POL200Y5 Lecture Notes - Lecture 21: Legislature, Free Free, Thomas Hobbes

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23 Mar 2017
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Pol200 Lecture: Locke, Second Treatise, Chapters 15
I. Introduction
A. Reading Locke
Social contract theorist that modifies Hobbes’ work
Responds to 3 different problems that are interrelated
B. A Response to Hobbes
Doesn’t mention Hobbes at all
He says one thing that makes us infer he is replying to Hobbes in the second treatise
Locke lobbies for limited gov’t rather than absolute gov’t like Hobbes
When resistance to gov’t is necessary
Hobbes: There is not right to rebellion
Locke: this idea that we can’t rebel against the gov’t is t think that men are so foolish…
o Means that individuals who don’t even trust themselves would place all their trust
in an all powerful sovereign for their interests
For Locke, gov’t must be understood as an instrument for life, liberty, and a state
Only legitimate reason for gov’t is the protection for the rights of individuals
Locke says individuals have inalienable rights that gov’ts need to protect and cannot go
against
C. A Response to a Political Crisis in England
Similar to how Hobbes was responding to a civil war
English revolution of 1688
Idea of rebellion to gov’t leads us to Locke’s second response
1642 a quarrel broke out between parliament and monarchy which led to civil war
Civil war is about the clash of powers relies on the interests of individuals coming
together to find peace
1653-1658 Crommel
1660 monarchy was restored under Charles II
o His reign lasted without major incident
o When Charless II died, James II succeeded him, problem was that he was a
catholic that wanted to reestablish religion, struggle between James II and
parliament, James II had to flee, parliament brought William Orange to rule,
became the Glorious revolution (glorious because it was little bloodshed)
Locke’s work was read for a long time as a defense for Glorious revolution
1679 and 1681 was actually when it was written which was when parliament was trying
to exclude James II to become king in the first place
o Advocating the rebellion
Second Treatise is a response to Hobbes and the crisis that culminated into the Glorious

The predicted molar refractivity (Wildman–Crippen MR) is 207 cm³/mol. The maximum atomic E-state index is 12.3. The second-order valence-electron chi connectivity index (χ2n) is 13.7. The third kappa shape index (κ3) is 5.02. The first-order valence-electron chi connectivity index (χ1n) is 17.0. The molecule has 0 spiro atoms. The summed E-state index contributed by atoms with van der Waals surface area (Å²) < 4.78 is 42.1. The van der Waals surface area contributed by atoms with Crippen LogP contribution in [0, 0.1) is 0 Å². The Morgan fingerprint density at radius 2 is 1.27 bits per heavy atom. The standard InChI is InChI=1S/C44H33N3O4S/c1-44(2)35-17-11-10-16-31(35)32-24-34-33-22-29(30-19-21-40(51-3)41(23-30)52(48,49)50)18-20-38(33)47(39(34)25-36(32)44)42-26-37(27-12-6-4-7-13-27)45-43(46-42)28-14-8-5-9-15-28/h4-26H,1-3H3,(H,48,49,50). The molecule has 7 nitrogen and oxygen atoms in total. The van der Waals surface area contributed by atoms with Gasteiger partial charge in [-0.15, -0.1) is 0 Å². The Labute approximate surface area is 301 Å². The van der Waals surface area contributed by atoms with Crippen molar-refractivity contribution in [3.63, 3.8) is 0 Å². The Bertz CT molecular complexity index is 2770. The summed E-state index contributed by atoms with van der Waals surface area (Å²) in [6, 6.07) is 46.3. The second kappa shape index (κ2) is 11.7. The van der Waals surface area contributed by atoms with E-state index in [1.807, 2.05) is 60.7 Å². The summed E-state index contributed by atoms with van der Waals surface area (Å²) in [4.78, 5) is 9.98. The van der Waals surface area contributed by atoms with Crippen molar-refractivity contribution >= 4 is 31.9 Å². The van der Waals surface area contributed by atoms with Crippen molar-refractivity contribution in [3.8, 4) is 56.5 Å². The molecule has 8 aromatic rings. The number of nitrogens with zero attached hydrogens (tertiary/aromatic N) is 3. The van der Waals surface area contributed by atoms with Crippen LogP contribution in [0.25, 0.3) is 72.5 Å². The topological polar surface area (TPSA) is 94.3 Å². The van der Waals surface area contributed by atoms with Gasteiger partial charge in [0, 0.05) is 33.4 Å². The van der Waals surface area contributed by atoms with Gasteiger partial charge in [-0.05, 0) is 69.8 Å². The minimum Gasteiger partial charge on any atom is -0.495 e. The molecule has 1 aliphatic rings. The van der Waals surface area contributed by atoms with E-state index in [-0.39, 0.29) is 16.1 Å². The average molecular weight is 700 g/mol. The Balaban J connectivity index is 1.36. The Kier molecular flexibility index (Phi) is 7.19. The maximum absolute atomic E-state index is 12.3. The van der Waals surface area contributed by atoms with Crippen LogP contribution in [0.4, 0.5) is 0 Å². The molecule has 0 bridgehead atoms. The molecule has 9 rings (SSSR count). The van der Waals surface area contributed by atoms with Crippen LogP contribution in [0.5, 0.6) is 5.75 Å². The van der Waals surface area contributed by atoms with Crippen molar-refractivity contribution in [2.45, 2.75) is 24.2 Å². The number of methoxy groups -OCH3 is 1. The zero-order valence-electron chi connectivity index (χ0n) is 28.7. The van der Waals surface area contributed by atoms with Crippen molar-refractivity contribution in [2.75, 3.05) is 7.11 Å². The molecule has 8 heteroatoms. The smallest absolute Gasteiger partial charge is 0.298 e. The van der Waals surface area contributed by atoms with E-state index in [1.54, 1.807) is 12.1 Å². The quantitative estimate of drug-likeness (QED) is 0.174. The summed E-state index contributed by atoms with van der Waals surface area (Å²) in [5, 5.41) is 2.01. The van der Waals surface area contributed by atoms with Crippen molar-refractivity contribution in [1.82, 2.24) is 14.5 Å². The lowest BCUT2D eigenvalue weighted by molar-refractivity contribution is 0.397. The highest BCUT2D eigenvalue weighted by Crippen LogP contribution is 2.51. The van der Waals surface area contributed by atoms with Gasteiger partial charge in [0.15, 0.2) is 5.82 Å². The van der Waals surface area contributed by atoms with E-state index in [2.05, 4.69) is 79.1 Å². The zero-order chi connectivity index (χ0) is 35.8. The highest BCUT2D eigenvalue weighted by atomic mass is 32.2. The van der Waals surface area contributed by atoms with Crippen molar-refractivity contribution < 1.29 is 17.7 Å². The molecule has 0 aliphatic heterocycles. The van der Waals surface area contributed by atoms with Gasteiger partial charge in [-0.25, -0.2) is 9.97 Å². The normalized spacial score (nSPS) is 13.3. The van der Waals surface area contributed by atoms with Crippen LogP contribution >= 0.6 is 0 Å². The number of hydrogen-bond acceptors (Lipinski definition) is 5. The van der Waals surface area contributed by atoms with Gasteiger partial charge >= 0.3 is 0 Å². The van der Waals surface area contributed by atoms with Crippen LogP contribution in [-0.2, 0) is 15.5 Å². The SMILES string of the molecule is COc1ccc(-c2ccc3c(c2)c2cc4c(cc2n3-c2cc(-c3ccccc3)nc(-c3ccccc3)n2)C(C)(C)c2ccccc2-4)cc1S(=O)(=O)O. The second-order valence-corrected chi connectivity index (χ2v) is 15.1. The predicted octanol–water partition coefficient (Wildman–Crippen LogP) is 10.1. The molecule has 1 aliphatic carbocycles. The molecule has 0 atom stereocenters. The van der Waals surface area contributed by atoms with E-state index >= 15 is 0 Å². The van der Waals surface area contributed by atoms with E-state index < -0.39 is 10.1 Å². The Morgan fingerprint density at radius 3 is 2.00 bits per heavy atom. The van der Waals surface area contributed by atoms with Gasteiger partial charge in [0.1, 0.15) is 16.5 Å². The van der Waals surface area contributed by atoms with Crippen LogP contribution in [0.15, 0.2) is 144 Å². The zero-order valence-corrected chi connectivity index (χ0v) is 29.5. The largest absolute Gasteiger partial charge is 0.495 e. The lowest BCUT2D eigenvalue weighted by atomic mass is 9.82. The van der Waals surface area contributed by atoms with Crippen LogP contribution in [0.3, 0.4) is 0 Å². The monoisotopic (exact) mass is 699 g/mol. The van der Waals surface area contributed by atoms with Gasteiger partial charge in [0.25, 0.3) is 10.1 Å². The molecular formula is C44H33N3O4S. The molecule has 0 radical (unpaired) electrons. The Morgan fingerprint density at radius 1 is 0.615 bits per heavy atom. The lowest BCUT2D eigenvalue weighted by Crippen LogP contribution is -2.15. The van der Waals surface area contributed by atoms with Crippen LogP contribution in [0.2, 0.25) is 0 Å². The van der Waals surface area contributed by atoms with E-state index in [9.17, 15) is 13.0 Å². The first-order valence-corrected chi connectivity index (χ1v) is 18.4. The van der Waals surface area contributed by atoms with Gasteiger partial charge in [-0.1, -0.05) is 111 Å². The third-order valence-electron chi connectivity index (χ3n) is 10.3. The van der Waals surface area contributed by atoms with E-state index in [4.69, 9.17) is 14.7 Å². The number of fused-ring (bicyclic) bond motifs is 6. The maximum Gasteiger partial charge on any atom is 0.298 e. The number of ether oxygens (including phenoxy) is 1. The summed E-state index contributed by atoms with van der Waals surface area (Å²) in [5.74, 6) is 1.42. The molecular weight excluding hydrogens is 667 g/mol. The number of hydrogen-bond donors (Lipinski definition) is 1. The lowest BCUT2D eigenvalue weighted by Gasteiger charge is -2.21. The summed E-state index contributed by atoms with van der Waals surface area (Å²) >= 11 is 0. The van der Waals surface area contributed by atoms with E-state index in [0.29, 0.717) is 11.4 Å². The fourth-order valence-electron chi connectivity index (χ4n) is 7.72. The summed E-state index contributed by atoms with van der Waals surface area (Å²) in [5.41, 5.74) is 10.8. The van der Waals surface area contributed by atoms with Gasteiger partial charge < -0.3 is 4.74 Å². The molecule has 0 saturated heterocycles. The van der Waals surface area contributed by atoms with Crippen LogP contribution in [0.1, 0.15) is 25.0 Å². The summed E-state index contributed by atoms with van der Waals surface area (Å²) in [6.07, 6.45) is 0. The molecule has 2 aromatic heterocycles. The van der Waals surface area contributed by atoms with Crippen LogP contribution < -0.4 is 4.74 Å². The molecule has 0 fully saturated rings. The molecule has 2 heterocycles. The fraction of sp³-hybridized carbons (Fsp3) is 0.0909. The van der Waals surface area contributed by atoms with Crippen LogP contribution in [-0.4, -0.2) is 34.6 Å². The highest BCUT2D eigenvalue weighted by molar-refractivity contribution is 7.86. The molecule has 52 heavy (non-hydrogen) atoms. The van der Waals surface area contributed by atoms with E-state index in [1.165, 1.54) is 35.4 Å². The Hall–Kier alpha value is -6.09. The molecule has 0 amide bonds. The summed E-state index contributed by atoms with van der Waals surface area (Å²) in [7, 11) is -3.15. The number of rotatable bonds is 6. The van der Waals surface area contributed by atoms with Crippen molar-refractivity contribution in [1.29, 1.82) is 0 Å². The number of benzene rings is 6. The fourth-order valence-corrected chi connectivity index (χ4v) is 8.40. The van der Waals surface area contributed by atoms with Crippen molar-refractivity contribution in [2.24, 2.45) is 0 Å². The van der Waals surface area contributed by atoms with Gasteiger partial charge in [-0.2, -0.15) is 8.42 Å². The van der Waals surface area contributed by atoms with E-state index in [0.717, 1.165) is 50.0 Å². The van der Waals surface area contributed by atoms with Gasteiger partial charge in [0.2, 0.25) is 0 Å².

revolution, but it is also a response to Robert Filmer
D. A Response to Sir Robert Filmer
The First Treatise is a long polemic written against Robert Filmer (Filmer wrote book
called the Patriarcha monarchical gov’t based on the descent of Adam “divine right” –
premiere theorist of the crown/monarchy arguing that the monarchy has legitimate rule)
o Locke wrote the First Treatise against Filmer’s position
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Locke sums up his position by saying 3 things: no mention of God giving Adam the
world to govern, but even if there were mention of it, there is no mention of God giving
Adam’s descendants the world to govern, but even if there were mention of this, there is
no way that current Kings can define their descent to Adam
o Base of gov’t is not a gift from God
o But if it isn’t a gift from God, then what is the basis of legitimate gov’t? pre-
consent of the gov’t (contract, through an agreement)
E. Locke and Political Power: life, liberty, and a state
Definition of political power (paragraph 3): I take it to be a right of making laws with
penalties of death and all less penalties with regulating and preserving property, wealth
… for the common good
Political power is right, right to make laws including laws with penalties of death
1 Legislative power/ legislative right right to make laws
2 Right to use the form of community to execute these laws
3 right to wage wars against other states to protect the community
Political power is a rightful power for making and executing laws all for the public good
Where does this right come from? state of nature
Locke then speaks of the state of nature, rights that we had before we instituted the gov’t
Steps he will take (by defining): State of nature, state of war, contract, establishment of
political society/ gov’t
o Following same line of argument as Hobbes with modified definitions
II. Of the State of Nature
A. The State of Nature: A Condition of freedom and Equality
A state of nature (absence of gov’t) is begun with a condition of freedom and equality
to be human for Locke is to be free
Free in what way?
Individuals are not bound by any political relationships, no one has the right to tell others
had they should act and dispose of their positions, no one telling you what to do
But not only are we free in the state of nature, we are also equal
If everyone is free, then everyone is equal
If in a state of nature I can’t tell you what to do and you can’t tell me what to do, this
makes us equal, I don’t have power over you and you don’t have power over me
o We are talking about equality in terms of equality
The limit to our freedom, however, is that we are bound by the laws of nature
B. The State of Nature: Governed by the Law of Nature
Paragraph 6: but though this be a state of liberty, yet it is not a state of license… not at
the liberty to destroy himself or anything in his possession…
He is moving away from Hobbes’ state of nature because Locke wants limited gov’t
State of liberty, but not a state of license = meaning we are free, but not to do anything
we want
For Locke, the state of nature has laws to govern
We cannot destroy anyone else because it is not our right to do so
Appealing to our reason helps us find law that binds us all
2 imperatives:
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